In 2009, Conan O'Brian will replace Jay Leno as the host of NBC's "The Tonight Show." For regular viewers of the program, this is a fairly big event, as Leno will have hosted for 17 years. But "The Tonight Show" has been around for much longer -- more than 50 years, in fact -- and has seen a variety of hosts, performers and guests.
The late night program debuted on NBC on Sept. 24, 1954, with Steve Allen as the first host. Simply called "Tonight," the show was a blend of comedy, interview, musical performance and general buffoonery that set the basic template for future late-night television. After Allen left to pursue other comedic goals in early 1957, the program went through several hosts and format changes. The network attempted a few news and magazine arrangements over the following months, but nothing really caught on until Jack Paar began hosting the show in July 1957 and reintroduced the studio interview format. Audiences reacted well to a variety of interesting guests, and Paar is best remembered as a talk show host rather than a comedian.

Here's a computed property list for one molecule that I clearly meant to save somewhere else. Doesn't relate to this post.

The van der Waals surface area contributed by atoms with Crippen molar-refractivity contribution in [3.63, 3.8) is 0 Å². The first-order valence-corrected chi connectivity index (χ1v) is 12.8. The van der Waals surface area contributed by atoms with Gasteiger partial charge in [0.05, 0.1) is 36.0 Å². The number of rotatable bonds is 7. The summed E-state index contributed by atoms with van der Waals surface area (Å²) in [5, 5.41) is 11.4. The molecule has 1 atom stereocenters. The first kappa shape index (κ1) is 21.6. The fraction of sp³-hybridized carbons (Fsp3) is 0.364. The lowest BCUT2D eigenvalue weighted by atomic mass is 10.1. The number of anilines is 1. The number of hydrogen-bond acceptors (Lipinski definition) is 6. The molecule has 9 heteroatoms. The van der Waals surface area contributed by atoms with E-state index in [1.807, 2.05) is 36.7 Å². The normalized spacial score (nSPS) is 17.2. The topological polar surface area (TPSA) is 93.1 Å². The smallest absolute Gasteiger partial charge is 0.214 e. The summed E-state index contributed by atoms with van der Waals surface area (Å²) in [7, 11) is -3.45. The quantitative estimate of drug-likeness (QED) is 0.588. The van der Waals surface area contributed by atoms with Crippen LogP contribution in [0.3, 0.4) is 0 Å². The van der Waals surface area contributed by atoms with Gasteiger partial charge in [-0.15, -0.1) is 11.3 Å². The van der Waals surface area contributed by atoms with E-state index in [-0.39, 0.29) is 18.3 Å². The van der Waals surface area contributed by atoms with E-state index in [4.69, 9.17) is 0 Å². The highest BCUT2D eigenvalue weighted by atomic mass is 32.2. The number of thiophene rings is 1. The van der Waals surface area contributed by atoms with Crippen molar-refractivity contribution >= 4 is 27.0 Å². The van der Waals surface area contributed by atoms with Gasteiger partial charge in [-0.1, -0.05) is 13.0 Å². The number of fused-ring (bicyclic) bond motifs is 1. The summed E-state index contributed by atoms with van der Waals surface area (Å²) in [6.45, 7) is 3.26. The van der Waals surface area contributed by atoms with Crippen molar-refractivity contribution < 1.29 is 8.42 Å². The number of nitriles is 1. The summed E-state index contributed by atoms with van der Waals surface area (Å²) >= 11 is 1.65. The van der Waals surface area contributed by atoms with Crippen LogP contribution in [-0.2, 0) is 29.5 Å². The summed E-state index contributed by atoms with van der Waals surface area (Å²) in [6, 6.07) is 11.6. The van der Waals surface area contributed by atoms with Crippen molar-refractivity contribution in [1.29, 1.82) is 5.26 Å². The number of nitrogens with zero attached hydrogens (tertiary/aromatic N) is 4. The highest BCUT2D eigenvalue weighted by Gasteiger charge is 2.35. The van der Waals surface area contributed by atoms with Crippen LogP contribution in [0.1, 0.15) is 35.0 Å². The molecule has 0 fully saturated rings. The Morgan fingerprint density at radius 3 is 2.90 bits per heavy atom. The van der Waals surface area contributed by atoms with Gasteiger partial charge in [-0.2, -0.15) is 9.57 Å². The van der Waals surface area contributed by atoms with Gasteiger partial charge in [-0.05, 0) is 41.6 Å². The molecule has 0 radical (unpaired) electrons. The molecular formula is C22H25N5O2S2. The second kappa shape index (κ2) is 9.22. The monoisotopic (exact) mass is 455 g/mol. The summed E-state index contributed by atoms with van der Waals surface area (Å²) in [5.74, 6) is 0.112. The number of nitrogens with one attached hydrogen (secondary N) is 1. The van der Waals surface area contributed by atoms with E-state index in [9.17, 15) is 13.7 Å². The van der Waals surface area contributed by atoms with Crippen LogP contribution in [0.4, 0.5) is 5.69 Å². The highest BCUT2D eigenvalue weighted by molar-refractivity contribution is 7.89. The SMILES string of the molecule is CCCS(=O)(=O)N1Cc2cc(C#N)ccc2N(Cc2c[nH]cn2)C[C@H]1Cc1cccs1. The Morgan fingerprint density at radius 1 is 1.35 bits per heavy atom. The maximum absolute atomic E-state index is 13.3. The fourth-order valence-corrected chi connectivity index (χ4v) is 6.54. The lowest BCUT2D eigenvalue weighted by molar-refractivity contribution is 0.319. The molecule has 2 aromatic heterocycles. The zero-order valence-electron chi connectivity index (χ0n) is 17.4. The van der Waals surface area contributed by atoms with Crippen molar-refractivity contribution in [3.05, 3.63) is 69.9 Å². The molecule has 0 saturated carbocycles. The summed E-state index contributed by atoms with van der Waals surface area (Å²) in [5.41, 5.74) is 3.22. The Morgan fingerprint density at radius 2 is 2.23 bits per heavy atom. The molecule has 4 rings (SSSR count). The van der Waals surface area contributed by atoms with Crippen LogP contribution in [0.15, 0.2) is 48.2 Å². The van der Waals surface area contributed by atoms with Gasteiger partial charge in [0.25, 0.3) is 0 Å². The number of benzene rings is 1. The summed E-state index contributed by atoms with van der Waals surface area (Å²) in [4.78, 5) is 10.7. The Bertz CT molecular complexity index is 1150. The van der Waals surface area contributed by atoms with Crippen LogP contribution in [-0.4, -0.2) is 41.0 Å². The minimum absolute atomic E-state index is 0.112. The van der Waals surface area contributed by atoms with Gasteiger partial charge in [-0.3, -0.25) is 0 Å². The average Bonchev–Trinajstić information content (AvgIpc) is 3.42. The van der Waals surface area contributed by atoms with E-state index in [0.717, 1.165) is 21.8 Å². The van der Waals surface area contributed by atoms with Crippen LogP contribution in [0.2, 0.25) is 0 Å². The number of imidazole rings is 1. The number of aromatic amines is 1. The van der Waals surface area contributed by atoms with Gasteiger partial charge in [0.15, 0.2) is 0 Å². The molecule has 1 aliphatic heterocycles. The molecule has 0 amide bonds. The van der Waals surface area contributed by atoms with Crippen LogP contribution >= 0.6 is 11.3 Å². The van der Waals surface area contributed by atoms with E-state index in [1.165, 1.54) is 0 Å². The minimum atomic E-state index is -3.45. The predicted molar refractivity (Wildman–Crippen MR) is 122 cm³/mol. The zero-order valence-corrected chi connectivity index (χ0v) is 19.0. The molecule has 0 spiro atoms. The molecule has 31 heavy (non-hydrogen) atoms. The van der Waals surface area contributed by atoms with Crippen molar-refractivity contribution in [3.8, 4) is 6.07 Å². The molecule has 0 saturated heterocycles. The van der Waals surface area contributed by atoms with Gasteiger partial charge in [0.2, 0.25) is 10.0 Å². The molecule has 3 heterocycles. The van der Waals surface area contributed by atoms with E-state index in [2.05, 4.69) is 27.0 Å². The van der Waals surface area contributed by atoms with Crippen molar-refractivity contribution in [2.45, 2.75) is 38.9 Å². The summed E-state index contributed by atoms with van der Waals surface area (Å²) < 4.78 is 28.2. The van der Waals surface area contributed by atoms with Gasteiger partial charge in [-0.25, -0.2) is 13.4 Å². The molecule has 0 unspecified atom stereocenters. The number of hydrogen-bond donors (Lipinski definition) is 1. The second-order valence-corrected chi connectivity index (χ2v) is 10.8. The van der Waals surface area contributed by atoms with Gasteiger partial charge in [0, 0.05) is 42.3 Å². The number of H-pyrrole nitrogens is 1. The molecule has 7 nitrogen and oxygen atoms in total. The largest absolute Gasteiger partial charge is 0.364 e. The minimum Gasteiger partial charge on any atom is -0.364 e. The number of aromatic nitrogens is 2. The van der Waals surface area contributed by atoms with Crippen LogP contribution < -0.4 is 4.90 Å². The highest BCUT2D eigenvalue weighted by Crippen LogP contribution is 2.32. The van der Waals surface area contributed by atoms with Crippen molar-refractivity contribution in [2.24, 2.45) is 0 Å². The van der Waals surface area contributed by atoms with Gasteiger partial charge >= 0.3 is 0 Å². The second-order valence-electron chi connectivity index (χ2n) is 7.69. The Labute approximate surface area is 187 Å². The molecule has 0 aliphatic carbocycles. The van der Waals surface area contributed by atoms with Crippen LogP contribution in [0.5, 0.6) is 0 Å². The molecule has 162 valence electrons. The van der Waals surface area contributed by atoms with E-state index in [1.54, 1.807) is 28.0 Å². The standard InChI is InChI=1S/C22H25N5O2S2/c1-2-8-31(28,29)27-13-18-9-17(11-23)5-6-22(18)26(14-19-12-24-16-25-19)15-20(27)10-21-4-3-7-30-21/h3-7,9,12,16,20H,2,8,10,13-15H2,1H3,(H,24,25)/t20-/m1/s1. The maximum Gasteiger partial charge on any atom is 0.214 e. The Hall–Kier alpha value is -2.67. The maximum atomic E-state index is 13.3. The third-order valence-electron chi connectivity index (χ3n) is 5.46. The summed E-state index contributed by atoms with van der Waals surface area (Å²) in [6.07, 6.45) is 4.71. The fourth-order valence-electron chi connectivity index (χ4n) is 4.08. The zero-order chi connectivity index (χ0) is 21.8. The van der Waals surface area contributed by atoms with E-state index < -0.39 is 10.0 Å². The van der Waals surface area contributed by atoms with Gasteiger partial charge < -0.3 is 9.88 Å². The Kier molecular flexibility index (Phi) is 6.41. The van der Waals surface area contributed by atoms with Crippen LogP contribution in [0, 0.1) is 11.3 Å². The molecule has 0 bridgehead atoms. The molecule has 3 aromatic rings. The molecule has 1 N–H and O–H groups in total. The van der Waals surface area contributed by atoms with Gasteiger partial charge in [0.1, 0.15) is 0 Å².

When Paar left the show in 1962, Johnny Carson took over and stayed on for 30 years -- an incredibly long run in show business -- and remains the most memorable host of "The Tonight Show." Carson's personality was the main draw for viewers, and he appealed to a broad American audience with his easygoing sense of humor and quick wit. His popularity was so evident that NBC wanted Carson to host the show five nights a week. This proved to be too much stress for Carson, though, and after the studio relocated from New York City to Burbank, Calif., in 1972, he agreed to work three or four nights a week. Guest hosts took Carson's place during his absence (usually on Monday nights), and celebrities and comedians, including Joan Rivers, David Letterman and Jay Leno, filled in on such occasions. Carson's final performance on "The Tonight show" aired on May 22, 1992, and was a national event, with an estimated 50 million people tuning in for an emotional goodbye. Leno took over after Carson's retirement, and "The Tonight Show," regardless of its host or gradually shifting formats, continues to entertain us well past our bedtimes.
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